wuthering

Explaining some of my favourite books badly

Raven Cycle: A bunch of teenagers repeatedly accidentally stumble upon bizarre magic in rural Virginia.

The Hexslinger Series: A Pinkerton agent meets gay cowboy wizards and it’s all downhill from there.

Watership Down: Bunnies are waaaayyyy more complicated than you think.

Jane Eyre: Strong independent woman routinely gets fucked over by rich people, broody men, and life.

Wuthering Heights: Everyone is horrible.

Frankenstein: What part of this was a good idea?!

Dracula: Vampires are sexy.

Captive Prince: Royal gay smut.

Carry On: Canon drarry fanfiction.

Warm Bodies: Zombie Romeo and Juliet with a surprising amount of philosophy.

The Iliad: Gods play god.

Percy Jackson and the Olympians: Children kill gods.

The Odyssey: JUST LET THE MAN GO HOME DAMMIT!

as an english lit student i understand how difficult it can be to learn quotes and to effectively take notes whilst annotating a book, so here’s a little guide on how i structure my a level english literature notes. 

1. before you start make sure you have the right stationary, you definitely need a light coloured highlighter ( i personally use yellow ) and a sharp pencil or a biro pen ( inkier pens will probably smudge ) and you can also use some small post it notes ( find ones which fit within the pages of your book so they don’t all stick out ).


2. as you go through the book - either at home or in class - highlight any interesting or relevant quotes. if you are reading a large book ( e.g. Wuthering Heights ) try to highlight at least 2-3 quotes per page, ( obviously some pages won’t hold any relevance ) however if you’re reading a short story or a play ( e.g othello ) try and highlight as much as you can on the page so that it is filled with highlighter.


3. next to each quote you highlight use your pen or sharp pencil to write a short explanation as to why you highlighted the quote, you only need to write a couple of words such as ‘status’ or ‘patriarchal control’ but make sure you write enough so that you can understand it when you look back. 


4. this is a tip i don’t personally use but can be very useful. for any points regarding context use your small post it notes to write a short note on the relevance of context to the quote you highlighted. by using post it notes this will really stand out in the book as well as separating itself from your other notes. 


5. now this is the part where people often get stuck with english revision and tend to just read through their notes in the book however merely re-reading isn’t the best method of revision. instead, when it comes to revision i make a word document and add heading of each of the major characters, relationships and themes throughout the novel. then as a re read through the text i add each of my highlighted quotes under the relevant headings with a little note afterwards explaining it perhaps in more detail than my original note. this method allows for all your quotes to be categorised and split into topics and themes at the same time as making you re read the text with precision.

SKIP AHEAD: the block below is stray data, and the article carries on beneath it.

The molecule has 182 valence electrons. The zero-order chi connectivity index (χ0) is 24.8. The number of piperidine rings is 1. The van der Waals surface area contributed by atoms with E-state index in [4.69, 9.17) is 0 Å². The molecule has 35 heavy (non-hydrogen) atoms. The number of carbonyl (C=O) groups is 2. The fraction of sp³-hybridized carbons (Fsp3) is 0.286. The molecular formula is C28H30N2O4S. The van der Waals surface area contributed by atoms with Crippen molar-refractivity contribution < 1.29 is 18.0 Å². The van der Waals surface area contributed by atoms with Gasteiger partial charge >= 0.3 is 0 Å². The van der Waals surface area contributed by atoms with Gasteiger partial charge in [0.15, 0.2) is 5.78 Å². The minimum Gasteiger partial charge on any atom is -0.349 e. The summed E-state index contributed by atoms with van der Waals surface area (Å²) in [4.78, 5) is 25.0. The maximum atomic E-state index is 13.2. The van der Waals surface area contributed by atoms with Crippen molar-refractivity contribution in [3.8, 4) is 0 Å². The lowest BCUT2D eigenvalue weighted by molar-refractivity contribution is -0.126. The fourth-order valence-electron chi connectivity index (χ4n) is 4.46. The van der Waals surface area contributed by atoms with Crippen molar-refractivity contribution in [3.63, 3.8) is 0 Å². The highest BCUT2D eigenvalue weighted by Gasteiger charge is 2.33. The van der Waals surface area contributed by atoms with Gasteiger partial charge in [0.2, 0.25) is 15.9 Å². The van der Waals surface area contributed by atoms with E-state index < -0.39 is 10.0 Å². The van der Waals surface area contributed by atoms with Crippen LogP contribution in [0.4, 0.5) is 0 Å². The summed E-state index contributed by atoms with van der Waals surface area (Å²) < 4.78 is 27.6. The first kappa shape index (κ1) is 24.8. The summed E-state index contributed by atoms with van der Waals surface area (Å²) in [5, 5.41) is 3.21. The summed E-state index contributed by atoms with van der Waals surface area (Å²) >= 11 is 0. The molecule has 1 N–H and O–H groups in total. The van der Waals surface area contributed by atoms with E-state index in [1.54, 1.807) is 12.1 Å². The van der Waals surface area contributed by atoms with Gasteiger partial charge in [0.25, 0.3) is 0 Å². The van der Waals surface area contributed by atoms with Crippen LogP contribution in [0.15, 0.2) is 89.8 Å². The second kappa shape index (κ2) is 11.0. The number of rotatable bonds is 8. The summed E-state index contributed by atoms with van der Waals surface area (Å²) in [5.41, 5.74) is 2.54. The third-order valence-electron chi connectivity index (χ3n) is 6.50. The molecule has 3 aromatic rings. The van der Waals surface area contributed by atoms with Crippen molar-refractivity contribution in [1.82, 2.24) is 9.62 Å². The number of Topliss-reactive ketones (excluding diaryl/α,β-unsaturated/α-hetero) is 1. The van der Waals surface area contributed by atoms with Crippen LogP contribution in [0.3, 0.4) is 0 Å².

6. i then also add to this document any context, critical material or other relevant information to the text and to your exam criteria. 


i hope this was useful, if you have any questions feel free to ask or if you want to see my notes just send me a message xx

So honestly I don’t think Heathcliff is Mr Earnshaw’s child. It wasn’t something I had ever even considered until someone asked me on here ages ago now. I think Heathcliff is honestly just a child that Mr Earnshaw found and took pity on.

I can see this happening. He lost a child, a son and there aren’t words for what that can do to a person. In a messed up part of his mind he probably thought that loss would subside if he had another child and he was given the same name.

Added to this it explains why Mr Earnshaw favours Heathcliff so much. He almost coddles him and this could easily be for two reason. 1) he’s lost his Heathcliff once he won’t let it happen again and 2) heathcliff had a horrific start to life and Mr Earnshaw wants to fix that.

No it does not justify putting the other children second but I don’t think it has to mean Heathcliff is Mr Earnshaw’s biological son